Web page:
The patent conflict between Apple and Samsung may finally be heading to a resolution, possibly at the Supreme Court. After four years of court battles around the world, Samsung says it will appeal federal circuit rulings that it pay Apple $548 million. The tussle is complicated, technically and legally. In the end, however, the case may have the salutary effect of simplifying and modernizing patent law, sweeping away some of its 19th century shortcomings and making it practical for a 21st century smartphone world.
The smartphone patent wars have touched nearly every technology company in some way. The complexity of smartphones, which contain many thousands of parts and millions of lines of software code, means numerous firms own intellectual property in any device, no matter whose name is on the label. Over the past five years, many firms have found ways to resolve their differences — through, for example, cross licensing — but Apple continues its litigation strategy in the U.S.
For all the real innovation in smartphones, this particular case came down to three rather pedestrian Apple design patents that Samsung was found to have infringed. Design patents govern the appearance of a product, not its functionality. Functionality is the province of utility patents. Here, the design patents covered not earth-shattering technological advances but a shiny black screen and rounded corners.
After a long series of jury trials and hearings, a court ordered Samsung to pay most of the original jury award, in the amount of $548 million. In the meantime, however, something very important happened. The U.S. Patent and Trademark Office had re-examined some of the patents in question and judged that Apple’s patent for the rounded rectangle shape of the phone should never have been issued in the first place. (The PTO also ruled that one of the utility patents involved in this case is invalid).
Samsung questioned why it should have to pay the large judgment immediately. Not only had one of the key patents been invalidated, but Samsung also publicly stated it was appealing to the Supreme Court. It argued that the order of immediate payment could result in irreparable harm, and on Friday a judge issued an emergency temporary stay of the judgment.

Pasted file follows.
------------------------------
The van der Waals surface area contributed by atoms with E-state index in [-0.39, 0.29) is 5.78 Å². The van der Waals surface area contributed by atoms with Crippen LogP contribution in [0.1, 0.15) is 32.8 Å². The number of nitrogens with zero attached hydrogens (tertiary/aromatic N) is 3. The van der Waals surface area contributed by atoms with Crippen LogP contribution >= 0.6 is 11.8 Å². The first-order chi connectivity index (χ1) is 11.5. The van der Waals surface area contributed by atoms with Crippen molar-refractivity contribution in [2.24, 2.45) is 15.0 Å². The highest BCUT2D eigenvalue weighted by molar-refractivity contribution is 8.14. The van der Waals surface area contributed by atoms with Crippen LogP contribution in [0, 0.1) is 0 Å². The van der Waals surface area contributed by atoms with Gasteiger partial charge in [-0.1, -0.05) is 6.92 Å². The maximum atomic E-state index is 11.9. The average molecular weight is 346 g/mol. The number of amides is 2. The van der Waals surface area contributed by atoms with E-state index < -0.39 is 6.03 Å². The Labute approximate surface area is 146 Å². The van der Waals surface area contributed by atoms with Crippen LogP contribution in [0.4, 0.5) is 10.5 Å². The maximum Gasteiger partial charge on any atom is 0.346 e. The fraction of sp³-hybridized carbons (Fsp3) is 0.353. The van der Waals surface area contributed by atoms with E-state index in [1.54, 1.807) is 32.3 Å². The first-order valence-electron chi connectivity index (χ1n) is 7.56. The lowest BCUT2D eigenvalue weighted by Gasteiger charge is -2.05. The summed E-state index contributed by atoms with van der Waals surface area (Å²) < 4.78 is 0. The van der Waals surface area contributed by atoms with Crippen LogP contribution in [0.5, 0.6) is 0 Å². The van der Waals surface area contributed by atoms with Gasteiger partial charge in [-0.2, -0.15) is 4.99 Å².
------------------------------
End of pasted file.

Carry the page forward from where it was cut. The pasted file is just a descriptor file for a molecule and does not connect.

This particular case may seem narrow and petty, but larger issues are at stake. The applicable 1887 law giving rise to the majority of the hundreds of millions of dollars in damages, for example, says an infringer is liable “to the extent of his total profits.” But if Apple infringed an unimportant patent of a tiny firm, could that firm be awarded Apple’s “total profits” of tens of billions of dollars? It’s not at all clear in today’s modern economy of highly complex products that “total profit” refers to the entire product, if it ever did. The phrase “to the extent” appears to be an important modifier. So is additional text noting that any award shouldn’t exceed “twice the profit made from the infringement.” Isn’t a plain reading that any award related to the harm of the infringement? Put another way, if the infringement isn’t shown to cause the harm, the remedy doesn’t make sense.
Apple claims that the infringement is not merely of the minor, individual components but of the iconic “look and feel” of the iPhone.
But Apple did not patent the “look and feel” of the iPhone. It patented the appearance of specific components — a shiny black screen, rounded corners and a graphical user interface.
And one of the patents upon which this judgment was based has been found invalid by the PTO. If the protection of any one small component of any complex machine or gadget were always judged to extend to the “look and feel” of the entire device, all of our modern economy could be thrown into chaos.
Apple may be an important innovator. It can take pride in dozens of true advances in hardware, software and manufacturing. But the protection of true innovation via our intellectual property laws requires that we be selective. If everything is patentable, then the battles shift to the courtrooms and the USPTO, not the competitive playing field of laboratories and the marketplace. Intellectual property is not easy to get right. It requires a balancing act between protection of true innovation and the possible exploitation of the system to close off competition.
Over the last several decades, we issued far too many patents in software and for ornamental designs. If the Supreme Court takes this case and rights the interpretation of the special remedies provision, it could help rebalance our IP paradigm away from clever lawyering and in favor of true innovation.
Bret Swanson, a visiting fellow at the American Enterprise Institute’s Center for Internet, Communications, and Technology Policy, is president of Entropy Economics LLC.
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